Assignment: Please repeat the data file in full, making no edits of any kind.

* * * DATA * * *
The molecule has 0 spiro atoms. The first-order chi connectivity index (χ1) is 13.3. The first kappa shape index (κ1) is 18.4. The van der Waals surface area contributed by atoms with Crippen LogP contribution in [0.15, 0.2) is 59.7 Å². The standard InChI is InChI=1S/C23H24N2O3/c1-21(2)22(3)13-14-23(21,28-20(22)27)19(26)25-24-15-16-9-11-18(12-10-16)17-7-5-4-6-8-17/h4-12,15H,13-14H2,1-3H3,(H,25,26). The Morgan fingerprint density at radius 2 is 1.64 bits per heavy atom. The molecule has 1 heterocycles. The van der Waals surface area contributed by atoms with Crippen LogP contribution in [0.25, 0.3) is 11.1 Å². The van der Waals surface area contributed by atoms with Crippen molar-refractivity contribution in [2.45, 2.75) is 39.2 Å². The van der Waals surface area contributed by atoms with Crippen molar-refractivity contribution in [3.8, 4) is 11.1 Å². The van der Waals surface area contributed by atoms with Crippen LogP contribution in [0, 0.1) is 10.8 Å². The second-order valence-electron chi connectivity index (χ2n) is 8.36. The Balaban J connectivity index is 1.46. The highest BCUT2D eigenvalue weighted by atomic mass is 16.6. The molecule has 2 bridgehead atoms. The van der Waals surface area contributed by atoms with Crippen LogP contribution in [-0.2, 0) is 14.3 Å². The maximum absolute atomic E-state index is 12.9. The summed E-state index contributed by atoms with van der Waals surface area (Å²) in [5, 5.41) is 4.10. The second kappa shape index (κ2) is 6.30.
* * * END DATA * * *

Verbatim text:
The molecule has 0 spiro atoms. The first-order chi connectivity index (χ1) is 13.3. The first kappa shape index (κ1) is 18.4. The van der Waals surface area contributed by atoms with Crippen LogP contribution in [0.15, 0.2) is 59.7 Å². The standard InChI is InChI=1S/C23H24N2O3/c1-21(2)22(3)13-14-23(21,28-20(22)27)19(26)25-24-15-16-9-11-18(12-10-16)17-7-5-4-6-8-17/h4-12,15H,13-14H2,1-3H3,(H,25,26). The Morgan fingerprint density at radius 2 is 1.64 bits per heavy atom. The molecule has 1 heterocycles. The van der Waals surface area contributed by atoms with Crippen LogP contribution in [0.25, 0.3) is 11.1 Å². The van der Waals surface area contributed by atoms with Crippen molar-refractivity contribution in [2.45, 2.75) is 39.2 Å². The van der Waals surface area contributed by atoms with Crippen molar-refractivity contribution in [3.8, 4) is 11.1 Å². The van der Waals surface area contributed by atoms with Crippen LogP contribution in [0, 0.1) is 10.8 Å². The second-order valence-electron chi connectivity index (χ2n) is 8.36. The Balaban J connectivity index is 1.46. The highest BCUT2D eigenvalue weighted by atomic mass is 16.6. The molecule has 2 bridgehead atoms. The van der Waals surface area contributed by atoms with Crippen LogP contribution in [-0.2, 0) is 14.3 Å². The maximum absolute atomic E-state index is 12.9. The summed E-state index contributed by atoms with van der Waals surface area (Å²) in [5, 5.41) is 4.10. The second kappa shape index (κ2) is 6.30.